Black holes are some of the most powerful but difficult to comprehend objects in the universe, operating mysteriously and practically invisibly out of the reach of our sight. Until now, that is. Scientists have long used X-ray or gamma ray telescopes to figure out where black holes may lie -- but a new study suggests that we could accomplish the same thing with nothing more than a standard, optical 20cm telescope. It could feasibly even put these observations within the realm of backyard astronomy.
So how is it done? A new paper published this week in Nature by researchers from Kyoto University, space agency JAXA, Hiroshima University, the Rochester Institute of Technology, and RIKEN laboratory uses a nearby black hole, V404 Cygni (and its recent flickering outburst) to explain how it's done.
So about that how question. One common kind of black hole is called an X-ray binary, caused by a dead or exploded star sucking in everything around it. This kicks out massive amounts of X-ray radiation, but it turns out it also kicks out some low-level light:
Top image: V404 in action, Micheal Richmond/ Rochester Institute of Technology; Lower image: X-ray chart via Mariko Kimura / Kyoto University
Here's the footage of V404 that shows exactly what that outburst looks like, through the eye of a telescope:
This footage was taken by Rochester Institute of Technology's observatory -- which is several magnitudes more powerful than what an amateur would have on hand. But researchers note in their study that all that would be needed for these observations is a telescope of 20cm or more. That's well within reach of the backyard astronomer.
Of course, not every black hole is a suitable candidate for Earth-based observation. For starters, lead author on the paper Mariko Kimura told Gizmodo that the black hole binary would need to be close enough to Earth that it could be caught by our telescope. Beyond that though, there are some other obstacles that may make many of these hard to observe.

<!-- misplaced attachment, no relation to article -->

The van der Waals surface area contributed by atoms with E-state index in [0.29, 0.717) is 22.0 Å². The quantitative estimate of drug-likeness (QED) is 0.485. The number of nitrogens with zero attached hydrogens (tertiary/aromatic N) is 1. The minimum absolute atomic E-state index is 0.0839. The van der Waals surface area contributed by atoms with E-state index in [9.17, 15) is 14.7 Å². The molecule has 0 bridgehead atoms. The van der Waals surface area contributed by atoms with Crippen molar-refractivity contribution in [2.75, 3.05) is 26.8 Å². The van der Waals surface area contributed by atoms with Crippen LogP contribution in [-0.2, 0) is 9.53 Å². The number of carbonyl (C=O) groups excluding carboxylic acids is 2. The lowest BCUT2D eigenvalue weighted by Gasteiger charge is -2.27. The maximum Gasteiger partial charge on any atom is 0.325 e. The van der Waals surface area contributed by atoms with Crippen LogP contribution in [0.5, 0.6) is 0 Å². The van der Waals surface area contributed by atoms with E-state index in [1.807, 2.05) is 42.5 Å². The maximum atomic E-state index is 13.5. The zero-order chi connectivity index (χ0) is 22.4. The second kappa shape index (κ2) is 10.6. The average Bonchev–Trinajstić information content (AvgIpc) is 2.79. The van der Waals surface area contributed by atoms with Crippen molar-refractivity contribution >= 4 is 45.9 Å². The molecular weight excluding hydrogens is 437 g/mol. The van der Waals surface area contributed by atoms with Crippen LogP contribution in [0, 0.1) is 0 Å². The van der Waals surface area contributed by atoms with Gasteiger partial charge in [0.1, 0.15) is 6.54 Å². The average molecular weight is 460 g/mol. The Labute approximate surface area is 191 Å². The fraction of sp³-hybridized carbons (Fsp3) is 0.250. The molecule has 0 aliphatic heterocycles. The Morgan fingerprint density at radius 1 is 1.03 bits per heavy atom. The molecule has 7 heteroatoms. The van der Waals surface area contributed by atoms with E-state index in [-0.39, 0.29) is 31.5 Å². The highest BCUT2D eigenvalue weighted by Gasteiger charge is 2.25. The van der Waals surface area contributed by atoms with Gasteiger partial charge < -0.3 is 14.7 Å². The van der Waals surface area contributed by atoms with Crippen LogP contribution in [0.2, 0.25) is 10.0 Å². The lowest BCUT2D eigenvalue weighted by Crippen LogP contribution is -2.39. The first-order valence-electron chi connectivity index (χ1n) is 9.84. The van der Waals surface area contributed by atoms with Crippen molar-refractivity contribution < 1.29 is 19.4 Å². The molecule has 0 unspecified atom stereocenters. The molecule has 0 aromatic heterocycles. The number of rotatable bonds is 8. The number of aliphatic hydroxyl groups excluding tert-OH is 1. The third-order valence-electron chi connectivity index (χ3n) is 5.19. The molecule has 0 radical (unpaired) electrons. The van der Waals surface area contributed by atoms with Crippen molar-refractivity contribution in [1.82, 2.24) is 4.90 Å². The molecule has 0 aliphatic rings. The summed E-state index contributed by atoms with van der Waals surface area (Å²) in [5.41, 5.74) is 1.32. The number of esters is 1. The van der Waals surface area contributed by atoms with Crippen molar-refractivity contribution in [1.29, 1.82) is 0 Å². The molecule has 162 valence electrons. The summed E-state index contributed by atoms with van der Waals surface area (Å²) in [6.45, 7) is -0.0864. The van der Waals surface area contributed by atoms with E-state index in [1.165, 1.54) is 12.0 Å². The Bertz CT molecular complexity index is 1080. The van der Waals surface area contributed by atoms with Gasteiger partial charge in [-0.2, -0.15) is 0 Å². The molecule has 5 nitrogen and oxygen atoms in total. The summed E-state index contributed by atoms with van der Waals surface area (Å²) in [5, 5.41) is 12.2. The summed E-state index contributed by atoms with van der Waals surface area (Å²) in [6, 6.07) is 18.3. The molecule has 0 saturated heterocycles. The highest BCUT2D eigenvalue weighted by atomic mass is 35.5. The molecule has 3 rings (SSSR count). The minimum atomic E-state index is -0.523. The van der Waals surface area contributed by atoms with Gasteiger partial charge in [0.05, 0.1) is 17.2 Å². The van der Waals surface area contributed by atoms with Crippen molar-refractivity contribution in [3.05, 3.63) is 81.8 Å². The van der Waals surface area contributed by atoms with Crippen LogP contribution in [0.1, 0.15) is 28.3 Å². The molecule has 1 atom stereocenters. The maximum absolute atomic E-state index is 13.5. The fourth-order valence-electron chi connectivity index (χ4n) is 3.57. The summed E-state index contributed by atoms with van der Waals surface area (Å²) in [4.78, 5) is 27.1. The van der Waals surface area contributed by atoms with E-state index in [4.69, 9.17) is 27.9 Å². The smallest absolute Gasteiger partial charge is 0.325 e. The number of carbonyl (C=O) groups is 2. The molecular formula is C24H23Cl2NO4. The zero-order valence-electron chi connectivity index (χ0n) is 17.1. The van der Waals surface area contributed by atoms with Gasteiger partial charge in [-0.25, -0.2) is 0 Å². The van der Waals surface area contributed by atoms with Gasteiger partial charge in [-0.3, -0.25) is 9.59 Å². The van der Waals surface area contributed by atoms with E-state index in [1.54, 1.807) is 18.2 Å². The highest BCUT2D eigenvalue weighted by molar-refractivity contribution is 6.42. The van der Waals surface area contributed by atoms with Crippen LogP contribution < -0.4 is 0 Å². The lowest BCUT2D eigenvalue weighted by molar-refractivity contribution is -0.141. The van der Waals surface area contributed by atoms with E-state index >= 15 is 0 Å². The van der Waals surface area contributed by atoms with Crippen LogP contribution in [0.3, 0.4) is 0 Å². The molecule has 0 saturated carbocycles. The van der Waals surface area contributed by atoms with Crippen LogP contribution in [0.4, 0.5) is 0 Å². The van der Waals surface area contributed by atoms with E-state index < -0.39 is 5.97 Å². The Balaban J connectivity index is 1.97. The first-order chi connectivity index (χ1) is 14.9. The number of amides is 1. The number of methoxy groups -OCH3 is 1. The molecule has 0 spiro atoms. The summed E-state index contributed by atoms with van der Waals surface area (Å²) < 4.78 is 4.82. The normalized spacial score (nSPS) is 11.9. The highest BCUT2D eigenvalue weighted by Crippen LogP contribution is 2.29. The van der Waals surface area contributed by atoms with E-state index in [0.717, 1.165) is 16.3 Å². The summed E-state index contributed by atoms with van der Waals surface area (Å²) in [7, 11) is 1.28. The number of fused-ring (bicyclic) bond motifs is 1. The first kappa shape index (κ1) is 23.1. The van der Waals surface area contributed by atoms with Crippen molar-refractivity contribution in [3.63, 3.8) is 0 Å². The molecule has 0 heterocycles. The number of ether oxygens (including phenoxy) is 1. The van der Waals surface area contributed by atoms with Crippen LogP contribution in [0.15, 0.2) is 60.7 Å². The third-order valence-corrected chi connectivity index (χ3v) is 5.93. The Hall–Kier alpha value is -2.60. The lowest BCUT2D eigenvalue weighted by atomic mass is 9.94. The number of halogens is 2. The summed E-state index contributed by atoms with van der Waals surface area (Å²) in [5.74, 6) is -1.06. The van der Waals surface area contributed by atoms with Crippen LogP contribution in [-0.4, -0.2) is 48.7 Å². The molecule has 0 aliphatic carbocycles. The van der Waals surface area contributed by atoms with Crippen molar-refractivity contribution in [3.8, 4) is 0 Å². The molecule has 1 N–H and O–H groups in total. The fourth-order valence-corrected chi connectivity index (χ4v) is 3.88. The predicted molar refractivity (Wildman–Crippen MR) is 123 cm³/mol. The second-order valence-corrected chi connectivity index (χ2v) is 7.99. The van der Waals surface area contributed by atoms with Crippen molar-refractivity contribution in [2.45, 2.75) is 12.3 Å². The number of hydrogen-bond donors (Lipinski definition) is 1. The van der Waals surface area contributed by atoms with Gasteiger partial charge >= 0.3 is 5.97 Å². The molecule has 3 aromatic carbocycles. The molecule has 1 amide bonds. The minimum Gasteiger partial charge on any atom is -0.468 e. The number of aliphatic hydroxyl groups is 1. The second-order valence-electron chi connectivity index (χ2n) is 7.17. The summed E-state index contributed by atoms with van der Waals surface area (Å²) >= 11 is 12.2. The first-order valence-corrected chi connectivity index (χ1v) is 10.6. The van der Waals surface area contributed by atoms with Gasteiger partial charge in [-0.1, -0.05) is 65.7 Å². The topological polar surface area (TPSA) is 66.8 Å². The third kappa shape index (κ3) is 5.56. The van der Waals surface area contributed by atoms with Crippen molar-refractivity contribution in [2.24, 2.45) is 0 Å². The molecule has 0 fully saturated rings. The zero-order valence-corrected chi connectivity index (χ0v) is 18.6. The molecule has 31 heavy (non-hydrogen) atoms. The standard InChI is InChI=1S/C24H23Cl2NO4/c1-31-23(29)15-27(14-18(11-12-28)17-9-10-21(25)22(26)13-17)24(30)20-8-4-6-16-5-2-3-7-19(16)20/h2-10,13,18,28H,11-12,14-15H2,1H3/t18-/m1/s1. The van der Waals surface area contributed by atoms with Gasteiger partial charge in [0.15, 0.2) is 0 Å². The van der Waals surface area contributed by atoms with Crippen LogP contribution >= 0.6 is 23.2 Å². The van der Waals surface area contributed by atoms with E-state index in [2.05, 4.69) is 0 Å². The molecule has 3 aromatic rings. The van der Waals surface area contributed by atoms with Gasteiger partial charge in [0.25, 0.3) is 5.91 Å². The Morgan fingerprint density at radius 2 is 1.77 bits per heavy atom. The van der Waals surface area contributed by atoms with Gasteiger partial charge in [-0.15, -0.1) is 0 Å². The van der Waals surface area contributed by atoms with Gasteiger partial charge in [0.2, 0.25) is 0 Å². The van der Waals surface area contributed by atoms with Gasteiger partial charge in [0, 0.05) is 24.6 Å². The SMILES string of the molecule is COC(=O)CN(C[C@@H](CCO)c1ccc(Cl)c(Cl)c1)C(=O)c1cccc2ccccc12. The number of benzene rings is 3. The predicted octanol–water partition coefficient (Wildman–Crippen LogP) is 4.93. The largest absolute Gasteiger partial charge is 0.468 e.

"If black hole binaries are far from Earth," Kimura told us, "optical light from near them disappears in its long journey to Earth because it is absorbed into interstellar matter. Also, the number of black-hole binaries showing outbursts (the phenomena that the objects becomes more than 100 times brighter) is little and they undergo outbursts once in several decades. We need to get the information of outbursts as soon as possible when their outbursts occur in order to see the activity near a black hole."
Beyond the opportunity to actually, physically see the results of a black hole in action, though, this study could also do something else. Kimura also told Gizmodo that she hopes that the results can also eventually be used to tell us more about how radiation energy moves around black holes and to explain more about the behaviour of black holes that sit at the very centre of galaxies, perhaps even our own.